Semi-solid flow cells aim to replace the gas-guzzling internal combustion engine with electric motors driven by pumpable fuels that bear electrons as their active elements.
Electronics has already transformed society. By harnessing electricity to perform the operations that were once performed manually, computers have made obsolete legions of mechanical devices, from adding machines to carburetors. Now electronics is poised to replace the gas-guzzling internal combustion engine with electric motors driven by pumpable fuels that bear electrons as their active elements.
Indeed, if an ambitious startup with MIT roots and DOE funding has its way, within five years you may see a new pump, labeled Cambridge Crude, appear next to those for the lead-free and diesel at your local service station.
Cambridge Crude (in bottle) is a liquid electrolyte that flows through a reactor, where a copper electrode (top) and an aluminum electrode (bottom) extract electrons to power an electric motor or any other dc load. The reactor draws the electrons as they blow through its center. The nanoscale carbon particles in the liquid complete the circuit between the Cu and Al collectors. SOURCE: MIT
Ever since Italian physicist Alessandro Volta invented the electrochemical cell in 1792, voltage per cell has been restricted by the chemical reaction. The typical limit for the vast majority of battery chemistries is 1.5 volts; modern lithium-ion batteries achieve 3.6 V per cell, albeit at a trade-off of a much higher cost per kilowatt-hour.
The term battery predates even Volta’s work. It was coined by Benjamin Franklin, who in 1748 used Leyden jars to capture electrons discharged during lightning storms, yielding what were effectively the first manmade capacitors. Franklin came up with the idea of wiring individual cells in series to vault the voltage-per-cell barrier. Volta subsequently wired his own electrochemical cells into series, which he called piles. Unfortunately, this description of common battery structures is as true today as it was in the 19th century; wiring cells in series remains the only way to boost voltage, at the cost of limiting the battery’s overall reliability to that of its weakest cell.
Though the battery landscape hasn’t changed much in 200 years, it hasn’t been for lack of trying. Since 2009, the Department of Energy’s Advanced Research Projects Agency for Energy (Arpa-E) has averaged more than $350 million in funding per year for investments in hundreds of three-year projects. Experiments thus abound to improve battery technology, but none has yet achieved energy densities anywhere near the $50/kWh cost point that would permit widespread commercialization.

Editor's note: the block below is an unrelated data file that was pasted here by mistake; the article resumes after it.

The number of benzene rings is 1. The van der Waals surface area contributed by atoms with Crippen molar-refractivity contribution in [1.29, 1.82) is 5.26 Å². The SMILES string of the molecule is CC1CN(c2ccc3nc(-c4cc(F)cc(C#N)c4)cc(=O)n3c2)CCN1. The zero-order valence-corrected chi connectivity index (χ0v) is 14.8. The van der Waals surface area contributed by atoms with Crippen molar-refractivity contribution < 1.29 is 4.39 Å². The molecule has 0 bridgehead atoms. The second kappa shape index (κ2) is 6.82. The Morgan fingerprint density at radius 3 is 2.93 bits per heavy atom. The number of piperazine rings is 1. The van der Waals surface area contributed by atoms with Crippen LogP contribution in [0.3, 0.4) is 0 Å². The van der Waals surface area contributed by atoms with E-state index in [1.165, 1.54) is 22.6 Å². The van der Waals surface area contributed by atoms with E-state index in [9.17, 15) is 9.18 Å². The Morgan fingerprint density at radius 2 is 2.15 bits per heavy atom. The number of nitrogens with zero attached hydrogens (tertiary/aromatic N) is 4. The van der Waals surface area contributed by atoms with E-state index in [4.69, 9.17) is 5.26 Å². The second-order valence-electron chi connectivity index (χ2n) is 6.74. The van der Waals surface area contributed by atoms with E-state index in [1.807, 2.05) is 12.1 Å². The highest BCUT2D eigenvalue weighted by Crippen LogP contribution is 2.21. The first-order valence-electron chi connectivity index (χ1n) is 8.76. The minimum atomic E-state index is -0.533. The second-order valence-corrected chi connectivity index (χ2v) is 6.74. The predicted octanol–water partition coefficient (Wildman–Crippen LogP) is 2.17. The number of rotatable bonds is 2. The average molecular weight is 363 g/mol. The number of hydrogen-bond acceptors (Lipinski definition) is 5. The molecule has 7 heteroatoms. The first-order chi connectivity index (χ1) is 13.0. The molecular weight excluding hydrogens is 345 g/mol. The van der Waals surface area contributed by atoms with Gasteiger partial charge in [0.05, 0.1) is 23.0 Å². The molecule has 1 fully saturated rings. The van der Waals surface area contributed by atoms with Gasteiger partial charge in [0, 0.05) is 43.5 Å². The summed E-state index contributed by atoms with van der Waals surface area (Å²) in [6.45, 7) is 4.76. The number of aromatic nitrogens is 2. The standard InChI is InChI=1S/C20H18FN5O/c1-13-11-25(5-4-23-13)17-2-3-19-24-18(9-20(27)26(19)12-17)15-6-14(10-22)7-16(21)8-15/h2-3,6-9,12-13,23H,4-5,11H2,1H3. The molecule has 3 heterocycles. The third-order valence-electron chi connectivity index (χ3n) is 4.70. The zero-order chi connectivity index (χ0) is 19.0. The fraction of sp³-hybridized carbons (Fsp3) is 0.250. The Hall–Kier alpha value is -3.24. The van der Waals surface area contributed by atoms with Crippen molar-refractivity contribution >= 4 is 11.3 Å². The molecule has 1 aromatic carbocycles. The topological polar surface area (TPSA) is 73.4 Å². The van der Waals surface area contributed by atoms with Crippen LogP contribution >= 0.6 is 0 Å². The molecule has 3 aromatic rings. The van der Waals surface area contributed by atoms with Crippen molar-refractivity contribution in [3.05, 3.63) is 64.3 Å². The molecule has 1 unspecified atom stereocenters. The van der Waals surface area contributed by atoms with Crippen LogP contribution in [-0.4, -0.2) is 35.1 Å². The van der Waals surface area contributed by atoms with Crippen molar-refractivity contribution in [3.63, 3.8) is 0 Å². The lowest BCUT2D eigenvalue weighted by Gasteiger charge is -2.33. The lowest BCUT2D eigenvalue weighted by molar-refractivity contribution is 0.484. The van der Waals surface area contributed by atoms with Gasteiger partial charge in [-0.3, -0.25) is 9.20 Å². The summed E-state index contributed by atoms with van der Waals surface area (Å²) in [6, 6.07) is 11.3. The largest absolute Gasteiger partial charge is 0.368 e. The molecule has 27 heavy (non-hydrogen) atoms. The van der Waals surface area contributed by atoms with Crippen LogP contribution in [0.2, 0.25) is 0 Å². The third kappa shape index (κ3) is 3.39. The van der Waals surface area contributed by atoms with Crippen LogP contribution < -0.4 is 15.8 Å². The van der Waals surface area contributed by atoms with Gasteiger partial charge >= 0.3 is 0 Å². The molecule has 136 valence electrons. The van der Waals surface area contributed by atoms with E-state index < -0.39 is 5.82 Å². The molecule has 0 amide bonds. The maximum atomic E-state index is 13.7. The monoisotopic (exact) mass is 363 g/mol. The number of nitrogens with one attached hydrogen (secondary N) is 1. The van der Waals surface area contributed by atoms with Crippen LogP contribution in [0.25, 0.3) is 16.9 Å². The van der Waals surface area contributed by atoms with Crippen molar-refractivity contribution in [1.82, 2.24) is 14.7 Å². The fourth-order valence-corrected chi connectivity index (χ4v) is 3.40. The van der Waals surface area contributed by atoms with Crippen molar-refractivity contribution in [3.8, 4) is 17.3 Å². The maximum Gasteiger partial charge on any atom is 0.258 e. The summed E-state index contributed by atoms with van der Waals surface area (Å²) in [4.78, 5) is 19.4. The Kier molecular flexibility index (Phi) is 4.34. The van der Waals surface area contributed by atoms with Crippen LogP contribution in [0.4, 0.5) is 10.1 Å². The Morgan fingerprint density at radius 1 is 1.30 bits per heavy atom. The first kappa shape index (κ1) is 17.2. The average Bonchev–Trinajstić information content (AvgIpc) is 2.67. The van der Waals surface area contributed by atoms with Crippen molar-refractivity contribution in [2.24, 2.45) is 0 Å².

In its report for fiscal year 2010, Arpa-E indicates that one of the biggest awards was for a $7.2 million effort at EaglePicher Technologies LLC (Joplin, Mo.), in cooperation with Pacific Northwest National Laboratory, to develop a planar version of the tubular high-temperature sodium beta battery that would increase that battery technology’s reliability and lower its currently high cost for large-scale grid storage applications.
The second biggest award, $6.9 million, was for another grid-battery project at the Massachusetts Institute of Technology. Called Electroville, the liquid battery technology is designed to buffer usage fluctuations in neighborhoods, much as a bypass capacitor does for printed-circuit boards.
Arizona State University (Tempe), meanwhile, has a $5 million Arpa-E-funded project under way to perfect metal-air ionic liquid batteries that substitute earth-abundant materials for the rare lithium used in hybrid vehicles today, with a promise to increase the range of electric vehicles to almost 1,000 miles while potentially decreasing the cost compared with those incurred by today’s grid-recharged vehicles.
Two other Arpa-E-funded efforts are aimed at improving the performance and lowering the cost of today’s state-of-the-art lithium-ion batteries. A $4 million project at Envia Systems (Hayward, Calif.) aims to increase the energy density of Li-ion from 150 Wh/kg to more than 400 Wh/kg through the use of nanopatterned silicon-carbon electrodes. And a nearly $2 million project at Inorganic Specialists Inc. (Miamisburg, Ohio) is developing silicon-coated carbon nanofiber paper material that promises to boost the storage capacity of Li-on batteries fourfold.
None of these efforts, however, hold a candle to the promise of Cambridge Crude, a $2.5 million Arpa-E funded effort at 24M Technologies Inc. (Cambridge, Mass.) to perfect a battery technology for all-electric vehicles that would turn electrons into a fuel that could be pumped like diesel or gas. The ultimate aim is to render gasoline obsolete.
You're still left with the problem of where the power comes from.
While EV is a fringe technology it is easy to have a few running about. But if 20% of cars were replaced with EVs you'd need to find a lot more electricity than is available now.
Most countries don't have surplus electrical generation and indeed many already have a shortage.
I hate to be so pessimistic when it comes to new energy sources, but I do not see the viability /benefit of a recharging system that requires interchange of an energy storage vessel. Would anyone feel safe with energy tanks that may present a safety hazard? The mechanism that would allow a quick interchange, would be very likely the failure mechanism during collision.
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